Over the weekend the remains of Eastern Orthodox Archbishop Dmitri, who died in 2011, were moved from a cemetery to be interred in a crypt at St. Seraphim Cathedral in Oak Lawn. Rod Dreher of the American Conservative — a former editorial writer for for the Dallas Morning News — wrote of how Dmitri inspired him as he and his family converted to Orthodoxy from Catholicism in 2005:
He died in the summer of 2011, and was buried unembalmed, according to Orthodox tradition. On Friday his body was disinterred for transferral to his new tomb in St. Seraphim Orthodox Cathedral in Dallas, which was his own. When the cemetery personnel opened his coffin, they found Vladyka Dmitri incorrupt.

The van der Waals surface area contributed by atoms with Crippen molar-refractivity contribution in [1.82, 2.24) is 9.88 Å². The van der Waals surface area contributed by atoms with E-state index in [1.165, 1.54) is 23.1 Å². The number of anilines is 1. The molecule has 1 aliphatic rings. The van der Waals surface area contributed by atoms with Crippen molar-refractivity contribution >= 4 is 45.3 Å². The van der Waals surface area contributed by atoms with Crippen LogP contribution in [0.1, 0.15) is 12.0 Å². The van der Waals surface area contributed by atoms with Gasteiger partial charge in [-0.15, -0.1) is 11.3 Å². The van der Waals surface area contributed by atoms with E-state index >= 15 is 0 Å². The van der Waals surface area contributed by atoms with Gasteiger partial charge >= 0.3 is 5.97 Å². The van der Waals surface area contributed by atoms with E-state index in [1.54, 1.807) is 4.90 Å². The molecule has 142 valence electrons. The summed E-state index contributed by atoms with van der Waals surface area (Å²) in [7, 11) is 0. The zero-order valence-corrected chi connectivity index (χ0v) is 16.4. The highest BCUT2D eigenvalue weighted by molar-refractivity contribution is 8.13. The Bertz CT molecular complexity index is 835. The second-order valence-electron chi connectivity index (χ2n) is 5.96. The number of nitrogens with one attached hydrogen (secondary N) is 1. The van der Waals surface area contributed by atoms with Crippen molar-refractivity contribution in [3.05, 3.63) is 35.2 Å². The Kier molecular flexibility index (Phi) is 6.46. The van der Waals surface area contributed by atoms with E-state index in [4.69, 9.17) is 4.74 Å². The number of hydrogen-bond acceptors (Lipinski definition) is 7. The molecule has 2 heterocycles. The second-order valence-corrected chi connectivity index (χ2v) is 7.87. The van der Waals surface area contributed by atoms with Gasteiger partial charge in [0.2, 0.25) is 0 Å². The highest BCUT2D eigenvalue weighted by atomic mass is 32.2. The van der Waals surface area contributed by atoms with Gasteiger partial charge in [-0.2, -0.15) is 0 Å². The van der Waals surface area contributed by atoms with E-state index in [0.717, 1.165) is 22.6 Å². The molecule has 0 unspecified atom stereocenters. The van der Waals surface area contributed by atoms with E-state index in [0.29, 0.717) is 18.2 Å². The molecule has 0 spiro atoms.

That is to say, his body had not decayed. He has been buried for four and a half years under the Texas ground, and his body looks like it did the day he died.
This is a miracle. In Orthodox and Roman Catholic Christianity, it is seen as a sign that the deceased was, and is, a saint. If you read The Brothers Karamazov, you may remember that whether or not the deceased Elder Zosima was incorruptible was a feature of the narrative.
In Dallas today, they found their incorruptible. I don’t suppose a soul who knew Vladyka Dmitri is surprised. I knew him in the last five years of his life. What a dear and holy man he was.